[Published originally in the November 2002 edition of Computing Research News, Vol. 14/No. 5, pp. 2, 7.]
Expanding the Pipeline
Award Validates Berkeley's Diversity Programs
By Sheila Humphreys
Berkeley's "EECS Excellence and Diversity Student Programs" were recently awarded the 2002 Women in Engineering Programs Award (WIEP) by WEPAN (Women in Engineering Programs and Advocacy Network).
At a time when diversity programs are under attack, such an award validates Berkeley's programs for women. The passage of Proposition 209 in California, which prohibits programs that confer educational benefits based solely on gender or ethnicity, has led to a perceived shift away from valuing diversity. Further, the continuing economic downturn in California undermines all academic programs, but particularly diversity programs, which lie outside core instructional activities.
The WIEP Award recognizes Berkeley's "sustained national impact" in several areas, including: 1) attracting women to electrical engineering and computer science at Berkeley; 2) providing orientation and sustained academic support to women students in EECS; 3) fostering a sense of community for undergraduates and graduate women; 4) encouraging undergraduate women to apply for graduate programs through research; 5) conducting outreach to pre-college women; and 6) developing new policies to serve women students. In this article, we limit the discussion to our efforts and successes in fostering a sense of community and engaging undergraduate women and minorities in research.
The box below shows highlights of the EECS women's programs, from the appointment of Professor Susan Graham in 1971 to the formal creation of a diversity program in 1986 by Professor Eugene Wong, and now the 25th anniversary of our women's graduate group WICSE this year. Our programs have been greatly enriched by synergy with all of CRA-W's programs, including research programs DMP, CREW, and the Distinguished Lecturer Series, as well as the Hopper and Tapia Conferences and CRA's Outstanding Undergraduate Awards and Career Mentoring Workshops.
Fostering Community: WICSE and the Alumnae Connection
Twenty-five years ago a group of women students founded the graduate group WICSE (Women in Computer Science and Engineering), which continues to form the cornerstone of our programs for graduate women. The effectiveness of WICSE derives in part from its continuity, departmental support, and meaningful contact with CS alumnae and other prominent women in CS. The EECS Department provides WICSE with staff assistance, space, facilitation of conference travel, a guaranteed voice at the annual Faculty Retreat, and funding to support its activities.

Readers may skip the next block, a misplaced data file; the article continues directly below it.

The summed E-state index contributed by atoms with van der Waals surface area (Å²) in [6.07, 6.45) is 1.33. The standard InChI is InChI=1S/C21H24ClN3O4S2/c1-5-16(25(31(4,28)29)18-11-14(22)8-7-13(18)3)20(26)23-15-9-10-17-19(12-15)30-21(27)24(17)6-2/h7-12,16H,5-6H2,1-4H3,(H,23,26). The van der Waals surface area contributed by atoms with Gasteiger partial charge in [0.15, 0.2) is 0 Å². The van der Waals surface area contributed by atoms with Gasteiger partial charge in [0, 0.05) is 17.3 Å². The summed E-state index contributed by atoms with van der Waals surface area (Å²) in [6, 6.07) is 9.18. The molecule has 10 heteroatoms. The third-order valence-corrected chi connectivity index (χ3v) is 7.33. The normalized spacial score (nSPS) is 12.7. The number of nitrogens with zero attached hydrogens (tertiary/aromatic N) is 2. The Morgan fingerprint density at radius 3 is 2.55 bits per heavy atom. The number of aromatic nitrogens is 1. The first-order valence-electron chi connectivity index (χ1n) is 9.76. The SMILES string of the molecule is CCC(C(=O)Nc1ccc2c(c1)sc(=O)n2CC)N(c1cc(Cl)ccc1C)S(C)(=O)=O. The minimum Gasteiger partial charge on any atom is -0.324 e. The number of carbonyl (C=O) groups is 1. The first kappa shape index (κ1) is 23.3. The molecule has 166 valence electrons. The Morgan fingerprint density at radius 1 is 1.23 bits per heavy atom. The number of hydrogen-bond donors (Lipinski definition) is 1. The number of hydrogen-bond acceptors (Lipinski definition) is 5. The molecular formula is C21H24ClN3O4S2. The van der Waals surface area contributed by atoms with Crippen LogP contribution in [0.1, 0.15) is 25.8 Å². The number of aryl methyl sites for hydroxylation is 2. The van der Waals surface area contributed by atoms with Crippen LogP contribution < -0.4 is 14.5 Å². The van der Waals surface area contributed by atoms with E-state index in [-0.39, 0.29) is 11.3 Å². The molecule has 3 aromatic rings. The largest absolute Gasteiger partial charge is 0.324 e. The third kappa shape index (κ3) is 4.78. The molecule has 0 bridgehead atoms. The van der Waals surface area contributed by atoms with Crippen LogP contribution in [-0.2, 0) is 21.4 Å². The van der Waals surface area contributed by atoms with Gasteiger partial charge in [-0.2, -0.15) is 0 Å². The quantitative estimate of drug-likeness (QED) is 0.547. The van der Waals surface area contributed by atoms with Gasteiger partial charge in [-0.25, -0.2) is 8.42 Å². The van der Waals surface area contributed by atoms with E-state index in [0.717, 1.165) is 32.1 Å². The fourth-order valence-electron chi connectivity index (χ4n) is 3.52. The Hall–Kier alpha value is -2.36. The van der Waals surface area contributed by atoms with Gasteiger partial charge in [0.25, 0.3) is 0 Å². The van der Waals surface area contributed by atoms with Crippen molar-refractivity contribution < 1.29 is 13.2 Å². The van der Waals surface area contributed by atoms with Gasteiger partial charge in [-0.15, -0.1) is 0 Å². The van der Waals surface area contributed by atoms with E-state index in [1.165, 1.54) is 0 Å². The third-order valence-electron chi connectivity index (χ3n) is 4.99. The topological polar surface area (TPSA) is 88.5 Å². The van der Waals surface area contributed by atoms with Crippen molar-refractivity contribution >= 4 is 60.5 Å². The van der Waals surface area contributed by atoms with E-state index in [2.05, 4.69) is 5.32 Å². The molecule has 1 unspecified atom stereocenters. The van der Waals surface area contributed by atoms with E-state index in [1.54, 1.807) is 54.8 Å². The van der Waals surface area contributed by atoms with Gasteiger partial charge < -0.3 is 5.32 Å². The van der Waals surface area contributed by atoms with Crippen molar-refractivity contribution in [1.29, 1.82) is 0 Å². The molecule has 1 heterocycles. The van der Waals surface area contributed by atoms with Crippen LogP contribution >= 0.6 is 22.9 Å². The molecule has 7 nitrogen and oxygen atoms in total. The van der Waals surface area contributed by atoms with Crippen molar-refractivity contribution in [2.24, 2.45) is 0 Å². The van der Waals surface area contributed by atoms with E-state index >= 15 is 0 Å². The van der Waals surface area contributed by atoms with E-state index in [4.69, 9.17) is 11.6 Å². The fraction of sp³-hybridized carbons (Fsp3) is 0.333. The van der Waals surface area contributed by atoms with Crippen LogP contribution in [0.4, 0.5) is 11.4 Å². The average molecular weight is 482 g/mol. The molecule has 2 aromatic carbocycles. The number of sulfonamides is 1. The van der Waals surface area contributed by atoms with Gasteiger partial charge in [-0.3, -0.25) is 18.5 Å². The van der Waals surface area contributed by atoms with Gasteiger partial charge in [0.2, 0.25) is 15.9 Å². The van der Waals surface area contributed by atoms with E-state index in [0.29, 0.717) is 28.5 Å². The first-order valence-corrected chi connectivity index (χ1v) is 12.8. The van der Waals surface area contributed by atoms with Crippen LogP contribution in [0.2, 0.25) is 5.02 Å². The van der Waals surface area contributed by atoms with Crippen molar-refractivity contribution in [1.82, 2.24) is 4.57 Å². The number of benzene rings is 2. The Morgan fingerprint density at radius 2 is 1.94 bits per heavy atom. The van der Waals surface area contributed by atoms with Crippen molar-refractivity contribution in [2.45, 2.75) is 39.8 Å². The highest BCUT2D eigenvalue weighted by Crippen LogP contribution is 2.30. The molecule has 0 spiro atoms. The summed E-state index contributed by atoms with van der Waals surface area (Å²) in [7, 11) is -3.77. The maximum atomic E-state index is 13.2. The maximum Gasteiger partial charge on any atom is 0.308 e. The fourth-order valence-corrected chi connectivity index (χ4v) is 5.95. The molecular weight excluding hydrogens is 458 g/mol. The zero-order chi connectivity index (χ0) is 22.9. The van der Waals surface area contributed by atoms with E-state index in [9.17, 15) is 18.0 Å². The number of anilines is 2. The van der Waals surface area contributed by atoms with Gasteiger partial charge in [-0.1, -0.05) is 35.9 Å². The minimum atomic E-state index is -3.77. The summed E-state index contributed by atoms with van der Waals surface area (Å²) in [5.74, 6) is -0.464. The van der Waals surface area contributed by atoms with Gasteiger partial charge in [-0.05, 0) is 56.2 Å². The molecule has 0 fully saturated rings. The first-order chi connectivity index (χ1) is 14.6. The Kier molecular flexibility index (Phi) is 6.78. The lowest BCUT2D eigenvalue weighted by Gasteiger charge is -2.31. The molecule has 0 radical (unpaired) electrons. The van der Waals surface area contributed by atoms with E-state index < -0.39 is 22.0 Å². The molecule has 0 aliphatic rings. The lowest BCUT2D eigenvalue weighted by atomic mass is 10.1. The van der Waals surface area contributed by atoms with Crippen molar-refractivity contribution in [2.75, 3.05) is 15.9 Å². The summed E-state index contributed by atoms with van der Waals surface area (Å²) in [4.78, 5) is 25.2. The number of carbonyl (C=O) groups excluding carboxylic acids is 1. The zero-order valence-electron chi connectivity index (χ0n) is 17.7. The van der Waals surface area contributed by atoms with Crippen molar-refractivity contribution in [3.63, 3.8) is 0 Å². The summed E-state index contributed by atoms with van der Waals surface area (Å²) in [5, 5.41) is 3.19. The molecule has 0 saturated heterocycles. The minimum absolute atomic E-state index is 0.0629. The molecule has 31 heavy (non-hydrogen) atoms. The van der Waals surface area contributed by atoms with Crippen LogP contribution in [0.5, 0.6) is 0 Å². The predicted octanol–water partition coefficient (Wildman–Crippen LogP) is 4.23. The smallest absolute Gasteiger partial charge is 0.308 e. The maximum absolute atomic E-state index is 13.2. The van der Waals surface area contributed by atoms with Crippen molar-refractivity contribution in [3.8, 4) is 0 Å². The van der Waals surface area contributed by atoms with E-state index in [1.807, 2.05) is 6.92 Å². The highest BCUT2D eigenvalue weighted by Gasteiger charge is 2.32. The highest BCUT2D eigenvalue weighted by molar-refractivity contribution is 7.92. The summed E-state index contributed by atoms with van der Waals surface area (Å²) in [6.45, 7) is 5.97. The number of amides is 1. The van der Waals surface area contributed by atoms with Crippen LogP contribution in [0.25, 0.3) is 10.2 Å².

Since 1977, WICSE has helped to organize six major conferences for women in CS and engineering. WICSE members have been active at each of the four Grace Hopper conferences, their numbers increasing from seven in 1994 to 22 who attended the 2002 conference in Vancouver. WICSE guest speakers over the past three years have brought our students in contact with women at the forefront of CS. Past speakers include Ruzena Baczsy, Fran Berman, Susan Eggers, Deborah Estrin, Barbara Liskov, Maria Klawe, Valerie Taylor, and Tandy Warnow, among others.
Recently, we followed up on our women CS Ph.D.s for the purpose of raising our students' awareness of them. Of the 137 alumnae respondents, 50 are teaching in research universities. Berkeley CS graduates hold tenured and tenure-track positions in most major programs, including Harvard, Carnegie Mellon, MIT, Stanford, UIUC, Washington, Wisconsin, UC Berkeley, UC Davis, UCLA, UC Irvine, University of Illinois, Georgia Tech, Northwestern, and UT Austin. An updated web page with links to these alumnae provides a virtual network for the Berkeley students aspiring to follow their path.